Machine Translation is used in most of the content translating processes. But is Google alright with the minor ‘tweaks’ found in them?
During Office hours for Google in October for search engine marketing, the discussion was on whether it was appropriate to use mechanically translated content assessed by a person. And only undergone minor editing adjustments.
Search Engine Marketing With Google: Episode For The Workplace
This episode of the office-hours hangout is the second unique pattern where questioning performs, followed by responses.
Lizzi Sassman and John Mueller from Google are the individuals responding to the queries.
Tech author Lizzi Sassman “looks after” a hangout during business hours.
There is no option to ask follow-up questions. Unlike in the previous live version when the audience submits queries in real time.
Because the answers replicate Google’s material, there are no additional inquiries.
They posed the question because they were concerned about machine-translated content from a different language. Besides minor alterations, they hired human editors to review the appropriate content.
Naturally, it was worrying for the questioner about whether “little alterations” would be necessary to fit the material for Google.
Lizzi Sassman responds to the query in a way that complies with Google’s rules.
One could argue that the answer needs to have been clarified by requesting if “minor alterations” are adequate. In any case, the question asks if minor adjustments are sufficient for Google.
Acceptable Machine Translation Content: Moderate Editing?
A website offers posts in different languages by using machine translation.
After making a few minor tweaks, human translators typically find the high content quality.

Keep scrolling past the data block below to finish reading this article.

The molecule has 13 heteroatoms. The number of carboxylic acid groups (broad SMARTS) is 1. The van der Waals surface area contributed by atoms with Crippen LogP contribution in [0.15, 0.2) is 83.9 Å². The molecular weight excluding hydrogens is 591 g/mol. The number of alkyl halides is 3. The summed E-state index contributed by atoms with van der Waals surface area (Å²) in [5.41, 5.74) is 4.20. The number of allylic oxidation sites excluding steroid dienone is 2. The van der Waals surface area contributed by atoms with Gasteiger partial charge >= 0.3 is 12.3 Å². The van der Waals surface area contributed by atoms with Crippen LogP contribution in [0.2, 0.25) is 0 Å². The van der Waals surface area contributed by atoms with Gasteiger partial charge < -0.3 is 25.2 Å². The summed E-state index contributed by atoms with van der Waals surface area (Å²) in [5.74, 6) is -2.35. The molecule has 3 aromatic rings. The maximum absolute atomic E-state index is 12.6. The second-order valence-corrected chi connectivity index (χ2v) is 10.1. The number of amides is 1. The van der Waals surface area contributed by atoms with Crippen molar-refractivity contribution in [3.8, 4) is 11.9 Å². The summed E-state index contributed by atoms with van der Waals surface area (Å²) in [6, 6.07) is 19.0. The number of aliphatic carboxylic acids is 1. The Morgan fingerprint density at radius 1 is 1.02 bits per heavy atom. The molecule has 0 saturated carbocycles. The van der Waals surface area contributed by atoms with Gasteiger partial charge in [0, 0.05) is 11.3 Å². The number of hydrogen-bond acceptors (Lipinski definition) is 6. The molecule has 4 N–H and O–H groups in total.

Is this acceptable to Google?
Lizzi Sassman of Google replied:
It’s nice to hear that the job of the human translators satisfies them. As long as it involves a person in the review process, Google is allowed to do anything it wants with this information. Which is crucial.
Making sure that the quality remains high and functions appropriately for the people reading the information is what you want to keep an eye out for.
The response does not expressly address whether minor adjustments are acceptable; instead, it simply states that Google should be happy if the “human translators” are okay with it.
Again a question was asked:
Could Google use standard content quality signals rather than looking for machine translations of the text?
We are unsure.
In the new Office Hours format, the questioner is not given a chance to ask a follow-up query.
Google’s Spam Guidelines
The Google developer guidelines on spammy material specifically reference automated text translation technology. And explain that spam is content that lacks a human element.
According to Google’s documentation, examples of spammy, automated material are as follows:
An automatically translated text that has not undergone human editing or assessment.
Google’s published standards make it clear that utilizing machine translation is alright as long as a human is editing the content.
Before bringing up auto-translated content, John Mueller had examined the idea that AI-generated information. It is perceived as spam in a Google Office-Hours video from April 2022.
Mueller said the following at 24:55 in the April 2022 Workplace-Hours video:
I don’t know; that may progress, becoming more of a tool for people through time.
For instance, creating a translated version of the website using machine translation.
However, you continue to do it by hand.